Chuck Driesell

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Chuck Driesell
Current position
TitleHead coach
TeamMaret School
ConferenceMid-Atlantic Athletic
Biographical details
Born (1962-11-03) November 3, 1962 (age 56)
Charlotte, North Carolina
Playing career
Position(s)Shooting guard
Coaching career (HC unless noted)
1985–1988Naval Academy Prep
1989–1996James Madison (assoc. HC)
2003–2004Georgetown (asst./RC)
2004–2006Bishop Ireton HS
2006–2010Maryland (asst.)
2010–2015The Citadel
2015–presentMaret HS
Head coaching record
Tournaments0–1 (NCAA D-III)

Charles William Driesell (born November 3, 1962)[1] is an American basketball coach who is the boys' varsity basketball head coach at the Maret School in Washington, D.C. Formerly a college basketball coach, Driesell served as an assistant coach under Gary Williams at the University of Maryland, spent six seasons as head coach at Marymount University (1997 to 2003), and was head coach at The Citadel from 2010 to 2015. He is the son of former Maryland coach Lefty Driesell, and played for his father's team in college. Driesell was named the new boys' basketball coach at the Maret School in Washington DC in the summer of 2015.

Early life and college[edit]

Driesell was born in Charlotte, North Carolina, the son of Davidson College basketball coach Charles Grice "Lefty" Driesell.[1] As a child, Chuck was a water boy and ball boy while his father served as the long-time head basketball coach at the University of Maryland. Lefty Driesell coached there from 1969 to 1986 and invented the "Midnight Madness" rally.[2][3]

Chuck attended the University of Maryland, and played on the basketball team coached by his father as a shooting guard from 1981 to 1985. Driesell participated in four postseason tournaments (one NIT and three NCAA) and was also a member of the 1984 Atlantic Coast Conference (ACC) championship team. Driesell received Academic All-American honors and made the ACC Honor Roll three years. He graduated in 1985 with a bachelor's degree in business marketing.[4]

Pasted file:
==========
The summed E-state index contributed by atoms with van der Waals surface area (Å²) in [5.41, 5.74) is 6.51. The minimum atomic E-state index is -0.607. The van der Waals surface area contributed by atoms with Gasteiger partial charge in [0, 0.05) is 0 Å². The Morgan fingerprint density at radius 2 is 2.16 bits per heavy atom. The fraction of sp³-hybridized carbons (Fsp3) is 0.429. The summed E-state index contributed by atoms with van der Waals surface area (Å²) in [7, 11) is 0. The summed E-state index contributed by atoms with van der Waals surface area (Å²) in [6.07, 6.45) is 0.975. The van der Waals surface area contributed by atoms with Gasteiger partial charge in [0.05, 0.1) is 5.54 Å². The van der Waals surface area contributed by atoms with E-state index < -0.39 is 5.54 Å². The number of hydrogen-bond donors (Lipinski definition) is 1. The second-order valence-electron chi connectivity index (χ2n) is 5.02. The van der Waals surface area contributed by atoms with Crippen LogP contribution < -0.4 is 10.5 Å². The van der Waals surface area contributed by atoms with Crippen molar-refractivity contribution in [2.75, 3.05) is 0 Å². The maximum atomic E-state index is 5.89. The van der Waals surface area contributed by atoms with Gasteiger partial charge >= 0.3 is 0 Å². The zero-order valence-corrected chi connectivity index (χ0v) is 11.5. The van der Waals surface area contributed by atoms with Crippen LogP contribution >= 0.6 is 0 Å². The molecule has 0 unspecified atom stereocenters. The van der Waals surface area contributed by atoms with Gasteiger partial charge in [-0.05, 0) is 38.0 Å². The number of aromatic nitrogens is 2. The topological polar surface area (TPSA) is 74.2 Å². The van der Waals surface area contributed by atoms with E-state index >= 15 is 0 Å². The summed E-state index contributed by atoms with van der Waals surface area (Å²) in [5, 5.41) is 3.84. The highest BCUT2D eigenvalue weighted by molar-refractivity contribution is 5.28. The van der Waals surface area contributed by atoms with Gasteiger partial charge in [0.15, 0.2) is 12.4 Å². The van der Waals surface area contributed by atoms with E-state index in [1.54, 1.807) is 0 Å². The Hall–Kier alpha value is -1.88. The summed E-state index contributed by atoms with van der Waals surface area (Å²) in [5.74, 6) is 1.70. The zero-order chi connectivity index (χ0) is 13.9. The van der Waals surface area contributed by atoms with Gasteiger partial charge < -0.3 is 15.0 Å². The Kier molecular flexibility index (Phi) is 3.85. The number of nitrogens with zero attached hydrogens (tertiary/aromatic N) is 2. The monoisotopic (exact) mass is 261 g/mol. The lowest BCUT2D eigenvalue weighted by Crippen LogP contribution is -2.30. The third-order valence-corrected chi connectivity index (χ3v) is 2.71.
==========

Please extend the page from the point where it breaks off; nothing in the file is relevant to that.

Coaching career[edit]

After college, Driesell served three years in the United States Navy and attained the rank of lieutenant. He coached the Naval Academy Preparatory School (NAPS) from 1985 to 1988 and compiled a 40–29 record. In 1989, he joined his father, Lefty, as the associate head coach at James Madison. He coached there until 1994, and during that time, the Dukes won five consecutive outright or shared Colonial Athletic Association (CAA) regular-season championships, which was a NCAA record at the time. James Madison participated in the 1994 NCAA tournament, where they were eliminated in the first round by third-seeded Florida, an eventual semifinalist team.[4]

From 1997 to 2003, Driesell was the head coach at Marymount University, a Division III school in Arlington, Virginia. In 1999, he also assumed the role of assistant athletic director. During his six-year tenure as head coach, the Saints compiled an 88–72 record, and secured the 2000 Capital Athletic Conference tournament championship and the team's first-ever bid to the NCAA Division III tournament. During the 2003–04 season, he worked at Georgetown as the Hoyas' recruiting coordinator and an assistant coach. From 2004 to 2006, he was the head coach of the Bishop Ireton High School basketball team.[4]

In 2006, Driesell was hired by Gary Williams as an assistant coach at the University of Maryland, the alma mater of both men. Williams said Driesell was hired strictly on his merits, and said, "Chuck was hired based on what he was as a basketball coach. Naturally genes don't hurt, but I wouldn't hire someone just because he is someone's son if I didn't think he was a very good basketball coach."[2] Driesell replaced Rob Moxley who left for a position at the UNC Charlotte.[5] Driesell served as Maryland's lead recruiting coordinator and was the assistant coach responsible for "advance scouting, player development, and game preparation."[4]